This archived article was written by: Jeff Bartlett
Well, after an entire year’s residency at CEU I am continually struck by the swirling cloud of stimulation and excitement on campus and around the community. I can certainly trumpet all day about how wonderful your museum is, but there are many other themes to the CEU experience that come just as readily to mind.
OK, I can’t resist: the museum. Christine Trease has summed it up like this: “World travelers from far away lands and foreign countries marvel at what we have to offer, and the magnitude of it all has yet to sink in.” This comment comes in reference to our array of exhibit specimens from the prehistoric realms of archeology and paleontology. Rather than take up ink with the long list of unique and spectacular objects your museum contains, I’d simply urge everyone to have another look.
Even if you are not immediately impressed by the priceless holdings, or the proximity, or the price (free to you) of the CEU Prehistoric Museum, or even the recent improvements due in part to student participation, then simply consider our unique status: one of the nation’s only museums associated with two-year colleges; one (well, several actually) of the most prized prehistoric collections in the region; impressive growth, community inclusion, or however you want to slice the statistics; but above all, one of the most accessible facilities for student involvement. Museum studies and prehistory classes, internships, volunteer opportunities and club membership all put every student on campus only one degree of separation away from fantastic opportunities.
But cheerleading aside, there are a number of more “atmospheric” qualities that contribute to CEU’s high score on general great-place-to-be-ness:
Resources, resources, resources. We are surrounded and almost cradled by the riches of the earth here. It seems we can’t fall over without striking our heads on a really cool fossil or rock outcrop. We take casually as a given the surroundings that professionals can only study in textbooks, or pay hugely to see on international tours. The variety of materials, environments and vistas close at hand strike chords for anyone interested in biology, ecology, paleontology, archaeology, history, writing, visual arts, outdoor recreation, mining and a host of other disciplines.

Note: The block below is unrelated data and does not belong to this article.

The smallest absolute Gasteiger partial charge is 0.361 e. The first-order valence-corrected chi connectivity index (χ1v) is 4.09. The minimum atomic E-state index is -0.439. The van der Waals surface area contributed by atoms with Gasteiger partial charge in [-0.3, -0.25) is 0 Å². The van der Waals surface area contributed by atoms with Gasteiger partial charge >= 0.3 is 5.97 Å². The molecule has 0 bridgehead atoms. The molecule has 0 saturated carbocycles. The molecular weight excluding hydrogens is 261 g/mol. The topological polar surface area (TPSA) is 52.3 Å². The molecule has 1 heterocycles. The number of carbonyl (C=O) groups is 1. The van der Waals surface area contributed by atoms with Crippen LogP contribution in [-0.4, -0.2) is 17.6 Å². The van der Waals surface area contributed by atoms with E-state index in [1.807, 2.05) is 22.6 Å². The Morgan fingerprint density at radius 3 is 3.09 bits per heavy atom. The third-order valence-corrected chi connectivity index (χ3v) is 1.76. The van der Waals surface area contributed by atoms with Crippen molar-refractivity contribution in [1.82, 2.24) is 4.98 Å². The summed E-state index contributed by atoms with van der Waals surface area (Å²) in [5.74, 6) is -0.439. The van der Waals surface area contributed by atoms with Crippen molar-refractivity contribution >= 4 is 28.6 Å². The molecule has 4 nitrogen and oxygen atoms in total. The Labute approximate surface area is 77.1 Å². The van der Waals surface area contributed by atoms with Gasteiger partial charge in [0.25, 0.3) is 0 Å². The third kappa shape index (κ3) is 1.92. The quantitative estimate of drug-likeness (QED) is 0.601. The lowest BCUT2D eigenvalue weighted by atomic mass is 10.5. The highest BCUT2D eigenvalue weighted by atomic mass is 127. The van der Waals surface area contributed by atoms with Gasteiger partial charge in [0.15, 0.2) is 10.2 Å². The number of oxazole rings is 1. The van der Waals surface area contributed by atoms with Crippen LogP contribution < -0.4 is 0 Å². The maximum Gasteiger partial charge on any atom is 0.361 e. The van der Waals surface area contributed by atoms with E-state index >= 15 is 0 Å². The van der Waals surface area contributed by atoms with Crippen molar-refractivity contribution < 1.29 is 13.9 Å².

The community. It takes an outsider, and one versed in “Minnesota nice,” to measure how congenial and collegial folks are here in the whole. That measure is surely miles and miles ahead of other places I have worked. From the supportive, positive e-mail traffic buzzing along the standard routes for athletics and academic achievements, to the crossover among different communities and offerings in the arts and activities, the sense of investment is really heartening. Even our concerns reveal an urge to pull together and make something better of the collective.
A+B. The sum is greater than the parts here. Our size and connectedness allows each member of the community to do more than simply the minimum in participation. To spend time at the museum and get to teach is the ideal situation for me. In this era of overspecialization, the chance to wear numerous hats is a rare commodity and itself a rich source of ideas and stimulation. Time and again, I’ve had to respond to the stories of colleagues with, “wow! I had no clue you did that as well!” An atmosphere like this is fun and productive.
The potential. Pick a direction and the potential for engagement is really remarkable. I have been inspired by interested students who have met with me and shared their goals, their enthusiasm and especially their seemingly boundless energy. The developing sense of ownership and involvement is not found just anywhere; it takes quite a special place to instill this character.
That’s a view from a relatively new guy, perhaps more effusive than others more used to the good things in life around here. But I suspect these themes will only strengthen with time.